Development and Psychometric Validity of the Resilience Scale for Chinese Adolescents
2008, 40 (08):
Resilience is defined as individuals’ healthy and constructive adjustment after they have experienced serious, traumatic, or catastrophic events. Research on resilience was stimulated by the development of positive psychology. For research purposes, resilience is usually considered from three perspectives: personality, process, and outcome. These three components are different facets of a virtually consistent construct. Several resilience scales have been developed by Western researchers, such as the Resilience Scale (RS), Resilience Scale for Adults (RSA), and Connor-Davidson Resilience Scale (CD-RISC). However, the validity of these scales was not supported when the scales were tested on Chinese samples (Yu & Zhang, 2007). Therefore, the aim of the present study is to develop a localized resilience scale specifically for Chinese adolescents. For intervention purposes, in our research, resilience was defined as a coping process, since neither personalities nor outcomes can be easily altered.
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We interviewed twenty-five middle school students who had undergone major negative life events but were still mentally well-adjusted. The interview was structured and included an investigation into the students’ efforts in coping with adversity. Using content coding and stepwise coding, the information abstracted from the interviews was formulated into 100 items.
Two hundred and eighty-three teenagers—including 126 males, 146 females and 12 unclear—from both junior and senior high schools completed the 100-item scale. After item discrimination analysis, 87 items were retained for exploratory factor analysis with oblique rotation. Items with low or double loadings were deleted. The final scale included 27 items, classified into five factors: goal planning, help-seeking, family support, affect control, and positive thinking, which accounted for 52.4% of the total variance; each factor individually accounted for more than 5% of the variance. Cronbach’s alpha coefficient of separate factor and total scale were all higher than 0.70. The discrimination of each item was greater than 0.30.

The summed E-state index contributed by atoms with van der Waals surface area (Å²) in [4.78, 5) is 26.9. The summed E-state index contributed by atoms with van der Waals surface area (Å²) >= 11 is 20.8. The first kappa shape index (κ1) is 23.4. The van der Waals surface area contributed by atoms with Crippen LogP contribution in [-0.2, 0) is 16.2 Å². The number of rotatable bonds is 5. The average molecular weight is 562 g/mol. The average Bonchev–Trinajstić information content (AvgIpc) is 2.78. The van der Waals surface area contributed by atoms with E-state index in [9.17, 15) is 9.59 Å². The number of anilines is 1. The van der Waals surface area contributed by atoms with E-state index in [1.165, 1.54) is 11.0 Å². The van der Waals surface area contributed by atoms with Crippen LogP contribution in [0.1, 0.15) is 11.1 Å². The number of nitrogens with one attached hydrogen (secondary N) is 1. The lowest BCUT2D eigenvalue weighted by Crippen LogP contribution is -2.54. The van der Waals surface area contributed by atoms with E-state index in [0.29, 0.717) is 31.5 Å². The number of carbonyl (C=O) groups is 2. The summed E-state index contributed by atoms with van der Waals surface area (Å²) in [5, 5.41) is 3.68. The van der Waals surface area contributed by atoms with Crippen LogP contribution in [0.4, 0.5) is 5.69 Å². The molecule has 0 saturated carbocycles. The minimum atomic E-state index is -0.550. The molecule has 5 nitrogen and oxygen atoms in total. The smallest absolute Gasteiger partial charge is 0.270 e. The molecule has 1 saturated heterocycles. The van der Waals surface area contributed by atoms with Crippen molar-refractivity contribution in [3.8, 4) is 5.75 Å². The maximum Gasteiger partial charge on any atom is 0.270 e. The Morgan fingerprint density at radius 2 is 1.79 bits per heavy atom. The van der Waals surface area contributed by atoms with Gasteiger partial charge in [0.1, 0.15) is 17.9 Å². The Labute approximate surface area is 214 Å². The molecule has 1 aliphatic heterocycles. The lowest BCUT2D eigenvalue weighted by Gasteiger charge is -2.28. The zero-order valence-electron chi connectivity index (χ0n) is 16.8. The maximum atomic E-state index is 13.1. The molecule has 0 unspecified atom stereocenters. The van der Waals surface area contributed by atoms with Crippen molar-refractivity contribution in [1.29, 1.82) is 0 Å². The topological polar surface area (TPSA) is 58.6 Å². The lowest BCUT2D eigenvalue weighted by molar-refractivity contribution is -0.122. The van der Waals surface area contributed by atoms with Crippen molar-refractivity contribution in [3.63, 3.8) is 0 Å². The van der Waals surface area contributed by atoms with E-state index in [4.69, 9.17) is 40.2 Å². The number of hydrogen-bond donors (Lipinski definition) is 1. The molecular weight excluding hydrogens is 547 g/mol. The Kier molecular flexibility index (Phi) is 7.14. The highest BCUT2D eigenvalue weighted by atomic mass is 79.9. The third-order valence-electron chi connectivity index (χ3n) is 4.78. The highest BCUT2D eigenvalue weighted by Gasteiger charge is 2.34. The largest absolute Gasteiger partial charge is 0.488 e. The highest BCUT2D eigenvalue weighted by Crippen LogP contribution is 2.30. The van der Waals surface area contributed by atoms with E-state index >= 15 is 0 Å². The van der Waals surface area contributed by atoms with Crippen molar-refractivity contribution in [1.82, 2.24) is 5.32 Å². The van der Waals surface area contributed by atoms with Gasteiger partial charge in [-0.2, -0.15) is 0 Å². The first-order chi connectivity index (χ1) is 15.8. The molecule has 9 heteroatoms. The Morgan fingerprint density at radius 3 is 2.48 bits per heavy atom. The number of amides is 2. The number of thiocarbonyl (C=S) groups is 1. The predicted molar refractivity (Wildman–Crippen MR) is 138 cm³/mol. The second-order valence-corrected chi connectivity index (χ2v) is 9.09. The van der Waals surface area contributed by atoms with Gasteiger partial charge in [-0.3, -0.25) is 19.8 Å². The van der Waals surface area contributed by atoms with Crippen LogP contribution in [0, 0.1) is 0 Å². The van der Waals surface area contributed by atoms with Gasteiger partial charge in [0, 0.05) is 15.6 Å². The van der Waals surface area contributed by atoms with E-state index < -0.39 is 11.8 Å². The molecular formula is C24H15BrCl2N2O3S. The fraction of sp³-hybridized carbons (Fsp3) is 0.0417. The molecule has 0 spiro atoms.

The second sample included 420 middle school students, consisting of 191 males, 209 females and 20 unclear. They completed the 27-item resilience scale and 2 relative scales. A confirmatory factor analysis was conducted on this sample. The fit indexes met the psychometric requirements, c2 = 787.85, df = 314, RMSEA = 0.07, and CFI = 0.92, which indicated that the five-factor structure of resilience was stable and achieved goodness of fit. Higher-order confirmatory factor analysis implied that goal planning, affect control, and positive thinking belong to a higher order factor called individual power, while help-seeking and family support belong to another factor called supportive power. The Resilience Scale (RS; Wagnild & Young, 1993) and the Quality of Life Scale for high school students (QLSH; Hu et al., 2002) were used as external criterion. The correlation coefficient with the RS was 0.53 and that with the QLSH was 0.49. No gender differences were found. The strategy of localization and the scope of application are also discussed in this study